Making a will when you are close to death and without professional assistance is an effective means of fostering dispute between your loved ones after you are gone. As a High Court case strikingly showed, that is particularly so if you intend to leave your estate outside your immediate family.

The case concerned an exceptionally intelligent man whose life had been blighted by mental health difficulties. He was eloquent and talkative and had built his life around friendships formed with lodgers in his substantial home. His complex and difficult personality had led to estrangement from his brother and sister, although contact resumed between them in the weeks and months before his death.

He was in hospital, suffering from the brain tumour which caused his death less than two months later, when he was alleged to have made a will leaving everything he owned to a longstanding friend and confidante. His siblings, who would have inherited his estate as his next of kin had he died without making a will, launched proceedings challenging the document's validity.

The Court found that the will was duly executed. Arguments that the man was so unwell that he would have been unable to hold the pen used to sign the document were rejected. Also finding that he had the mental capacity required to make a valid will, the Court noted that treatment with steroids had at the relevant me brought a temporary improvement in his condition.

The beneficiary and one of the two witnesses to the will had in some respects acted in an underhand manner. They had provided the impetus for making the will and they had concealed what they were doing from the man's brother. There was, however, no suggestion that they had brought undue influence to bear and the Court was satisfied that the will ultimately reflected the man's true wishes.

Upholding the will's validity, the Court found that the man's intention was to benefit the group of friends that he considered his family. Although he was in the grip of progressive brain damage due to the tumour, he was able to understand and approve the simple contents of the will. The document was read to him and he probably read it through himself, as best he could, before signing it.

Gardiner v Tabet & Anr.(2020]ewhc 1471 (Ch). In another case the wishes of the deceased were not able to be fulfilled. In Davey & Anr v Bailey & Ors [2021] EWHC 445 (Ch) a devoted couple had built up considerable wealth during their marriage. Each of them had made wills leaving everything to the other. However, the documents were about a decade old when the wife died from cancer. The grief-stricken husband later suffered a fatal heart attack and survived the wife by only about four months. The wife's estate passed to the husband in accordance with her will. After she died, he made an appointment with a solicitor with a view to making a new will. No such will was executed prior to his death, however. The wife no longer being alive to inherit his estate, the husband died intestate. The end result was that all the couple's assets passed to the husband's next of kin and the wife's family received nothing. The wife's brother and sister launched proceedings on the basis that the couple had given them substantial parts of their respective estates shortly before they died. The gifts were said to be enforceable deathbed gifts in that they had been made by the couple in contemplation of their imminent deaths. Ruling on the matter the Court noted that both husband and wife were devoted to their respective families, which were closely intertwined. The evidence indicated that it was highly likely that the couple intended that both their families should benefit substantially from their estates. In rejecting the claim, however, the Court found that the strict criteria which must be met before a deathbed gift can be legally binding had not been fulfilled. The Court expressed considerable sympathy for the wife's family, who had effectively been disinherited. However, there was nothing to prevent them receiving voluntary gifts from the husband's estate if his family chose to make them.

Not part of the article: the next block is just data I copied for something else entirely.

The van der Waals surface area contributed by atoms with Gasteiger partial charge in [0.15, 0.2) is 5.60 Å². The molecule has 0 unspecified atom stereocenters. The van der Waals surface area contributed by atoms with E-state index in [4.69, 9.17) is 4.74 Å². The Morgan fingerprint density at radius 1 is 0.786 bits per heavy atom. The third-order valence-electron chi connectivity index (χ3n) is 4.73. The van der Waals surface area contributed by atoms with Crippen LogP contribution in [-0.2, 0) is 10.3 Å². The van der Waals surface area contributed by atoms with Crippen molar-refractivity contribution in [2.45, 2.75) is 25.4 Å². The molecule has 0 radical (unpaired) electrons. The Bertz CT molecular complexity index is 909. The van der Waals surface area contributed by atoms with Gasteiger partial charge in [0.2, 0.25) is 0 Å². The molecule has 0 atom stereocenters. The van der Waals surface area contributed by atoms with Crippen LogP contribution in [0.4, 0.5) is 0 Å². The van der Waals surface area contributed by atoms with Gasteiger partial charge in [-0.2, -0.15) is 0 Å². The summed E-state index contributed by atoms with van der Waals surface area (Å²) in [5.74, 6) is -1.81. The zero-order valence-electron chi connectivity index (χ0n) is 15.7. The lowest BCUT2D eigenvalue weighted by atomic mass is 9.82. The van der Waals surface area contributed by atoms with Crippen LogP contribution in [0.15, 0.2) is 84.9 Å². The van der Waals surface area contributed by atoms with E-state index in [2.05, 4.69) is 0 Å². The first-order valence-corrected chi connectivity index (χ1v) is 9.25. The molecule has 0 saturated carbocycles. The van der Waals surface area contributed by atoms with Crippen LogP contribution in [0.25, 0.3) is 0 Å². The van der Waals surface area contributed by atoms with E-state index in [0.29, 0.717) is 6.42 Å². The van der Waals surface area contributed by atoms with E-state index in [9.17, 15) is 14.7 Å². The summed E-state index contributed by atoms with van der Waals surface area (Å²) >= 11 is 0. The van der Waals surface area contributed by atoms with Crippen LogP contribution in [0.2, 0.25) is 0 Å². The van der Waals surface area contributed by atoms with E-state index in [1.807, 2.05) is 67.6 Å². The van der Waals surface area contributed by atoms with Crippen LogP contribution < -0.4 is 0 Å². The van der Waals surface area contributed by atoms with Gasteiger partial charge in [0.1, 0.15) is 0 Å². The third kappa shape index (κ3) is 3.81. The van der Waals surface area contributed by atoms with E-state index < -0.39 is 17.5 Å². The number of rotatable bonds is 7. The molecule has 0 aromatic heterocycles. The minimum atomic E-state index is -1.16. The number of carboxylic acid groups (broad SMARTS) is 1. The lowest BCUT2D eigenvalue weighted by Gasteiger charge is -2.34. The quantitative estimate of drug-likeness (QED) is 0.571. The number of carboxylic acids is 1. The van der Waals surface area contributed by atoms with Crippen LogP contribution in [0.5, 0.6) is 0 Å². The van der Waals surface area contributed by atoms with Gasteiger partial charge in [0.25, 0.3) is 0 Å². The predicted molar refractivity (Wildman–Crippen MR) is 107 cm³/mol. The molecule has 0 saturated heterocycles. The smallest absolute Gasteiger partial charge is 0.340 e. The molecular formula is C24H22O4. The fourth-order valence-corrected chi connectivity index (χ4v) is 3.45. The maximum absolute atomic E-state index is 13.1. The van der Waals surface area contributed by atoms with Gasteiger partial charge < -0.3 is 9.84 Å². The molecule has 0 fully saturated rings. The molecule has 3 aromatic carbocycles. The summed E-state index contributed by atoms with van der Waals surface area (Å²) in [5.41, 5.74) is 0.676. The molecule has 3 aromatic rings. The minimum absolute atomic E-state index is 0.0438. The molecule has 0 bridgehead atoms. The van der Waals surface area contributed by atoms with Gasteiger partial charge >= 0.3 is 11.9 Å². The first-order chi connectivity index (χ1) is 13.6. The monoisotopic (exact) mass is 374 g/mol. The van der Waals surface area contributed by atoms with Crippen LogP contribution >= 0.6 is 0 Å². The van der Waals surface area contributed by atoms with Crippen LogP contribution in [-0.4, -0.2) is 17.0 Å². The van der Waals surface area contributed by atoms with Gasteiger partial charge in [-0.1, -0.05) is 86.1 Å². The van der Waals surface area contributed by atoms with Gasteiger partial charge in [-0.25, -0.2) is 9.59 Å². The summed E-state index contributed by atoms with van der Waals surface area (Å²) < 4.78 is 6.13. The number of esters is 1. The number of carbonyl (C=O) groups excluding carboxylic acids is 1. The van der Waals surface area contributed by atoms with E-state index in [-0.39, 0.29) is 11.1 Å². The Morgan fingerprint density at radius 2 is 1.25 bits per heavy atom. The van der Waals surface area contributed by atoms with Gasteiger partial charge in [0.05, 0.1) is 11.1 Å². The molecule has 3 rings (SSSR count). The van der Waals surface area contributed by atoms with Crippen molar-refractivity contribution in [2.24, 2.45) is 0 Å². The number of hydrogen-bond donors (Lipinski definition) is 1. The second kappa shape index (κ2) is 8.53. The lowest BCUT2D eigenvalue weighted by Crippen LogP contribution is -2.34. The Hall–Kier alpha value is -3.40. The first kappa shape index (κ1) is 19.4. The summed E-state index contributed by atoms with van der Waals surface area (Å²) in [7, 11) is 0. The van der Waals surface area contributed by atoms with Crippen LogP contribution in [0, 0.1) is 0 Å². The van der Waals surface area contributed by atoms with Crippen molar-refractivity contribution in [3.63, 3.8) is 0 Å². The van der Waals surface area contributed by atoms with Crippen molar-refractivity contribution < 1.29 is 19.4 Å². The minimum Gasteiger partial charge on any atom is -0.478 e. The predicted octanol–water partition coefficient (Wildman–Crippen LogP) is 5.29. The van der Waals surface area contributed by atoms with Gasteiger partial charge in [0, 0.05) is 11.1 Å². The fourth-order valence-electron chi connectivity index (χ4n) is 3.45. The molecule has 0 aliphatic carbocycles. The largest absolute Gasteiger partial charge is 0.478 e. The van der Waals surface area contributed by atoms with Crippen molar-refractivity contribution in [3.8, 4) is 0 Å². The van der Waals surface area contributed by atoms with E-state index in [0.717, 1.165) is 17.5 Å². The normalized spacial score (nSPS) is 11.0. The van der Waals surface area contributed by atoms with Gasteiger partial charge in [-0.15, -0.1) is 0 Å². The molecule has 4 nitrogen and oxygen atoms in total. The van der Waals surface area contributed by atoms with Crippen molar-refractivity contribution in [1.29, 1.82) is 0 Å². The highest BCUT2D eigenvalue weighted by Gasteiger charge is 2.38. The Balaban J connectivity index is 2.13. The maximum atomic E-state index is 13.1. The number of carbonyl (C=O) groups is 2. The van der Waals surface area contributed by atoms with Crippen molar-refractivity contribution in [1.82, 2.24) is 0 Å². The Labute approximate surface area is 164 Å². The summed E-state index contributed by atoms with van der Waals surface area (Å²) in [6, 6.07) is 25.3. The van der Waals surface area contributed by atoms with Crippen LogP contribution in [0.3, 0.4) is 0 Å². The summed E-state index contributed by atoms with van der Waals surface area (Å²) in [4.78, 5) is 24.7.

The content of this article is intended to provide a general guide to the subject matter. Specialist advice should be sought about your specific circumstances.